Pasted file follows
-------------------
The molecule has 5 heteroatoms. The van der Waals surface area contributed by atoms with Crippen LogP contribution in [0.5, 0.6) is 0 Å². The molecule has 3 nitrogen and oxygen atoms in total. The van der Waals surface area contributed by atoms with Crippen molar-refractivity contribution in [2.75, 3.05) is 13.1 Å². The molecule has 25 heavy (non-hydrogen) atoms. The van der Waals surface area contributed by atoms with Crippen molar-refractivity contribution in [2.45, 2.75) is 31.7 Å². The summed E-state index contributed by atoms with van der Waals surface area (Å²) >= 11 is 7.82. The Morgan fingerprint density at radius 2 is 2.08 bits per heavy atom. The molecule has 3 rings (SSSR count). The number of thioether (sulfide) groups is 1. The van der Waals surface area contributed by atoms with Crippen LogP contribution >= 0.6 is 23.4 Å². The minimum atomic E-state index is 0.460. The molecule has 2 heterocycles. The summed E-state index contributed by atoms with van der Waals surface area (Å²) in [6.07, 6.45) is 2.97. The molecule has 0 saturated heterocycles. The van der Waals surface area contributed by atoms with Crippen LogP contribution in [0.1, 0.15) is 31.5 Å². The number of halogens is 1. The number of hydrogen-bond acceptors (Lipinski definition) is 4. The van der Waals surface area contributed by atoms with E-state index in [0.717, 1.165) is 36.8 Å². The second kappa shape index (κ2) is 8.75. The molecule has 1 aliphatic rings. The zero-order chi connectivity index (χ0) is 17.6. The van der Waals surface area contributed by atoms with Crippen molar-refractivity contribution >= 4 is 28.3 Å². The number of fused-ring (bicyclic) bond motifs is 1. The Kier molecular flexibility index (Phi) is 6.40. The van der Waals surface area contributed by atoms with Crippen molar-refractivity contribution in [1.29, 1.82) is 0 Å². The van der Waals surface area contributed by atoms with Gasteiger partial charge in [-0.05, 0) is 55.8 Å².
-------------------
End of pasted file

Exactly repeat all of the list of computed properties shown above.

The molecule has 5 heteroatoms. The van der Waals surface area contributed by atoms with Crippen LogP contribution in [0.5, 0.6) is 0 Å². The molecule has 3 nitrogen and oxygen atoms in total. The van der Waals surface area contributed by atoms with Crippen molar-refractivity contribution in [2.75, 3.05) is 13.1 Å². The molecule has 25 heavy (non-hydrogen) atoms. The van der Waals surface area contributed by atoms with Crippen molar-refractivity contribution in [2.45, 2.75) is 31.7 Å². The summed E-state index contributed by atoms with van der Waals surface area (Å²) >= 11 is 7.82. The Morgan fingerprint density at radius 2 is 2.08 bits per heavy atom. The molecule has 3 rings (SSSR count). The number of thioether (sulfide) groups is 1. The van der Waals surface area contributed by atoms with Crippen LogP contribution >= 0.6 is 23.4 Å². The minimum atomic E-state index is 0.460. The molecule has 2 heterocycles. The summed E-state index contributed by atoms with van der Waals surface area (Å²) in [6.07, 6.45) is 2.97. The molecule has 0 saturated heterocycles. The van der Waals surface area contributed by atoms with Crippen LogP contribution in [0.1, 0.15) is 31.5 Å². The number of halogens is 1. The number of hydrogen-bond acceptors (Lipinski definition) is 4. The van der Waals surface area contributed by atoms with E-state index in [0.717, 1.165) is 36.8 Å². The second kappa shape index (κ2) is 8.75. The molecule has 1 aliphatic rings. The zero-order chi connectivity index (χ0) is 17.6. The van der Waals surface area contributed by atoms with Crippen molar-refractivity contribution >= 4 is 28.3 Å². The number of fused-ring (bicyclic) bond motifs is 1. The Kier molecular flexibility index (Phi) is 6.40. The van der Waals surface area contributed by atoms with Crippen molar-refractivity contribution in [1.29, 1.82) is 0 Å². The van der Waals surface area contributed by atoms with Gasteiger partial charge in [-0.05, 0) is 55.8 Å².